The Border Enterprise Development Fund (BEDF), which is administered by Enterprise Ireland, will provide support for collaborative, enterprise capability building projects, to advance entrepreneurship, productivity and innovation in the Border Region. The Fund is part of a €28 million economic stimulus package announced for the six border counties of Louth, Monaghan, Cavan, Sligo, Leitrim and Donegal earlier this year. Under the BEDF 11 projects have recently been approved funding totalling over €17 million with projects approved in each of the Border counties.

Enterprise Ireland run an on-line Customs Insights course which is helping businesses to understand the key customs concepts, documentation and processes required to move goods from, to and through the UK.

Enterprise Ireland will also launch a Brexit Readiness Checker. The tool follows on from the Brexit Scorecard and will produce a report assessing a company’s readiness for Brexit across a range of key areas and signpost users to resources to assist them on their journey.

Enterprise Ireland will continue to offer its range of supports in the form of grants, mentoring and training to enable their clients to examine their exposure and their capability to meet both the challenges and opportunities Brexit presents.

In addition, the Local Enterprise Offices will be carrying out the second phase of their one-to-one successful Brexit mentoring and training “Prepare Your Business for Customs” workshops and will be supported by a full awareness campaign to target all relevant small Irish businesses together with the rollout of an online “Countdown Campaign” that will mark every significant day in the lead up to December 31st.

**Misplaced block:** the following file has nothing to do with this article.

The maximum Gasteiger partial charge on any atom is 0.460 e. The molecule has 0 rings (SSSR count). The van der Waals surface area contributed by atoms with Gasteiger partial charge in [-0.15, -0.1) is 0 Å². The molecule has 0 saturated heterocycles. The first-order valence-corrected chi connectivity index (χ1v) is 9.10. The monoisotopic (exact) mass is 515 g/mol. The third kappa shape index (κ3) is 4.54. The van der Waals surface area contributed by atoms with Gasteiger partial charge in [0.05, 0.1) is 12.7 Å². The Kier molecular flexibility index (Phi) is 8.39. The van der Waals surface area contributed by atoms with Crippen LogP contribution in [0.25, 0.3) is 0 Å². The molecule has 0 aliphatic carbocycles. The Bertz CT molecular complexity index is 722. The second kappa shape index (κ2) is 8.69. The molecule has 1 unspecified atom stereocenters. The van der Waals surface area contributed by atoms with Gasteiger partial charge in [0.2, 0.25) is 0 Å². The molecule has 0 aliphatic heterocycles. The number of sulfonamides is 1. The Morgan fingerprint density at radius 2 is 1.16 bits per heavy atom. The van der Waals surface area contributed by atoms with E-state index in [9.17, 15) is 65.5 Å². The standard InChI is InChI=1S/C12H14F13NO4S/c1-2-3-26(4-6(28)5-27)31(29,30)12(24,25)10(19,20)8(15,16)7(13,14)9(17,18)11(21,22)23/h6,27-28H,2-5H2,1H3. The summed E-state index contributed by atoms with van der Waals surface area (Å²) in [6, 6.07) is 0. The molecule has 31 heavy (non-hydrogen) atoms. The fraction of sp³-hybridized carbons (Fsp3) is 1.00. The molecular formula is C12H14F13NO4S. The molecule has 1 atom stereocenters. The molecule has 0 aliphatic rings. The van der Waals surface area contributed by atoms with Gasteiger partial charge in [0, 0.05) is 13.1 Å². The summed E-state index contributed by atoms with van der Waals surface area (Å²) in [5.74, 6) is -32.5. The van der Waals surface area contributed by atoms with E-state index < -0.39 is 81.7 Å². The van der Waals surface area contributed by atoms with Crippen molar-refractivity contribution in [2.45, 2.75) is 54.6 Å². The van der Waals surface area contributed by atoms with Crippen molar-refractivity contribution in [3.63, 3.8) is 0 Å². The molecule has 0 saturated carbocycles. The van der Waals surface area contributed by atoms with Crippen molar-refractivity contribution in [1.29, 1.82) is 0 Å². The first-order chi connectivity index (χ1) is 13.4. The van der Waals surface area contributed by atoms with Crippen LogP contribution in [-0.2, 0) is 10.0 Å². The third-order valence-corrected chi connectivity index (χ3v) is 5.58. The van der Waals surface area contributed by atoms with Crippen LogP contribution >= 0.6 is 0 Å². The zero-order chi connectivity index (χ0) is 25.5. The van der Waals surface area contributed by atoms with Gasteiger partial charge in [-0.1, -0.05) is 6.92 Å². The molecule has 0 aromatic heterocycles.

The LEOs will continue to offer their grants to business responding to Brexit challenges including the Technical Assistance for Micro Exporters (TAME) grant of €2,500 and LEAN for Micro grants to assist productivity improvements.

The new €2 billion Credit Guarantee Scheme, is the largest guarantee scheme that has ever been provided for Irish businesses to date to ensure there is financing available for Irish businesses as they reboot and rebuild both through Covid-19 and Brexit.

We have also provided further funding to MFI to ensure it can meet the needs of microenterprises that can not avail of bank funding over the coming period.

Businesses also need longer term funding for investment purposes, and the SBCI Future Growth Loan Scheme, which was expanded at the beginning of the Summer in response to very high demand, provides up to €800m in lending to eligible businesses to support strategic long-term investment, including for a post-Brexit/post-Covid-19 environment.

The full range of Enterprise Ireland, Local Enterprise Office (LEO) and Údarás na Gaeltachta grant and advisory supports continue to be available to eligible firms to help with strategies to access finance, commence or ramp-up online trading activity, reconfigure business models, cut costs, innovate, diversify markets and supply chains and to improve competitiveness.

I can assure the Deputy that I will continue to work with my colleagues across Government and with all stakeholders, to examine all such appropriate business supports to assist all businesses impacted by both Brexit and COVID-19 in the context of Budget 2021 and the upcoming national economic plan.